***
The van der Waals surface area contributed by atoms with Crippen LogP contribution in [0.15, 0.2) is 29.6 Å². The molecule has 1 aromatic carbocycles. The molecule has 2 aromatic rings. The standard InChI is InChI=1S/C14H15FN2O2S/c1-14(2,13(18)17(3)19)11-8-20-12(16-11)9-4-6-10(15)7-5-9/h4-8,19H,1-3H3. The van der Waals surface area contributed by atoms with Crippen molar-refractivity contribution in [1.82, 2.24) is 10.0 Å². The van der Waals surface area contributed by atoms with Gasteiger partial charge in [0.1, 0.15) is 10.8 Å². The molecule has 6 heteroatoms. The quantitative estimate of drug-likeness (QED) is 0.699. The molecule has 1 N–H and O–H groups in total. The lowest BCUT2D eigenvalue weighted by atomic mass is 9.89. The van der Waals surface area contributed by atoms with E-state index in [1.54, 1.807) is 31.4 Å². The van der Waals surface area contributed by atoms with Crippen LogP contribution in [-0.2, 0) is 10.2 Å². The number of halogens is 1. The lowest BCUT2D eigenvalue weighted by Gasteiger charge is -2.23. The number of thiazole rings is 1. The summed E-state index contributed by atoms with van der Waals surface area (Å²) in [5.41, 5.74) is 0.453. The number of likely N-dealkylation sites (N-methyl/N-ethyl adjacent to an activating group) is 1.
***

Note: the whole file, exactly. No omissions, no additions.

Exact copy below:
The van der Waals surface area contributed by atoms with Crippen LogP contribution in [0.15, 0.2) is 29.6 Å². The molecule has 1 aromatic carbocycles. The molecule has 2 aromatic rings. The standard InChI is InChI=1S/C14H15FN2O2S/c1-14(2,13(18)17(3)19)11-8-20-12(16-11)9-4-6-10(15)7-5-9/h4-8,19H,1-3H3. The van der Waals surface area contributed by atoms with Crippen molar-refractivity contribution in [1.82, 2.24) is 10.0 Å². The van der Waals surface area contributed by atoms with Gasteiger partial charge in [0.1, 0.15) is 10.8 Å². The molecule has 6 heteroatoms. The quantitative estimate of drug-likeness (QED) is 0.699. The molecule has 1 N–H and O–H groups in total. The lowest BCUT2D eigenvalue weighted by atomic mass is 9.89. The van der Waals surface area contributed by atoms with E-state index in [1.54, 1.807) is 31.4 Å². The van der Waals surface area contributed by atoms with Crippen LogP contribution in [-0.2, 0) is 10.2 Å². The number of halogens is 1. The lowest BCUT2D eigenvalue weighted by Gasteiger charge is -2.23. The number of thiazole rings is 1. The summed E-state index contributed by atoms with van der Waals surface area (Å²) in [5.41, 5.74) is 0.453. The number of likely N-dealkylation sites (N-methyl/N-ethyl adjacent to an activating group) is 1.